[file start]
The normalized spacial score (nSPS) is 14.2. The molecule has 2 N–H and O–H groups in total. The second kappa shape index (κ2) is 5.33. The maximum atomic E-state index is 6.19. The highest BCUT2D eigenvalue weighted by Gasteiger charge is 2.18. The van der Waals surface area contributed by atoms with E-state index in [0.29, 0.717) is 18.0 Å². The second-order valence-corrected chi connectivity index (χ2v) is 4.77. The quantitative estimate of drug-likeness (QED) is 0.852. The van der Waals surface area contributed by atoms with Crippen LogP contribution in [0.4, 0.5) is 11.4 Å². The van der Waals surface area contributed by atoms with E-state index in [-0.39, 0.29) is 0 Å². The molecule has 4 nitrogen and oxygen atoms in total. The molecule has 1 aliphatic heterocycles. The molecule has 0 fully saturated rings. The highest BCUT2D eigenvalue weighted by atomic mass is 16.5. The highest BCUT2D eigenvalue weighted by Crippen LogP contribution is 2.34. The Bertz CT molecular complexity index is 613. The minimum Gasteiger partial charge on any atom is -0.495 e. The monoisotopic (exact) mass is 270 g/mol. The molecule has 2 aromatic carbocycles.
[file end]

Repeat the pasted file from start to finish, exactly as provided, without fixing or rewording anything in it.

The normalized spacial score (nSPS) is 14.2. The molecule has 2 N–H and O–H groups in total. The second kappa shape index (κ2) is 5.33. The maximum atomic E-state index is 6.19. The highest BCUT2D eigenvalue weighted by Gasteiger charge is 2.18. The van der Waals surface area contributed by atoms with E-state index in [0.29, 0.717) is 18.0 Å². The second-order valence-corrected chi connectivity index (χ2v) is 4.77. The quantitative estimate of drug-likeness (QED) is 0.852. The van der Waals surface area contributed by atoms with Crippen LogP contribution in [0.4, 0.5) is 11.4 Å². The van der Waals surface area contributed by atoms with E-state index in [-0.39, 0.29) is 0 Å². The molecule has 4 nitrogen and oxygen atoms in total. The molecule has 1 aliphatic heterocycles. The molecule has 0 fully saturated rings. The highest BCUT2D eigenvalue weighted by atomic mass is 16.5. The highest BCUT2D eigenvalue weighted by Crippen LogP contribution is 2.34. The Bertz CT molecular complexity index is 613. The minimum Gasteiger partial charge on any atom is -0.495 e. The monoisotopic (exact) mass is 270 g/mol. The molecule has 2 aromatic carbocycles.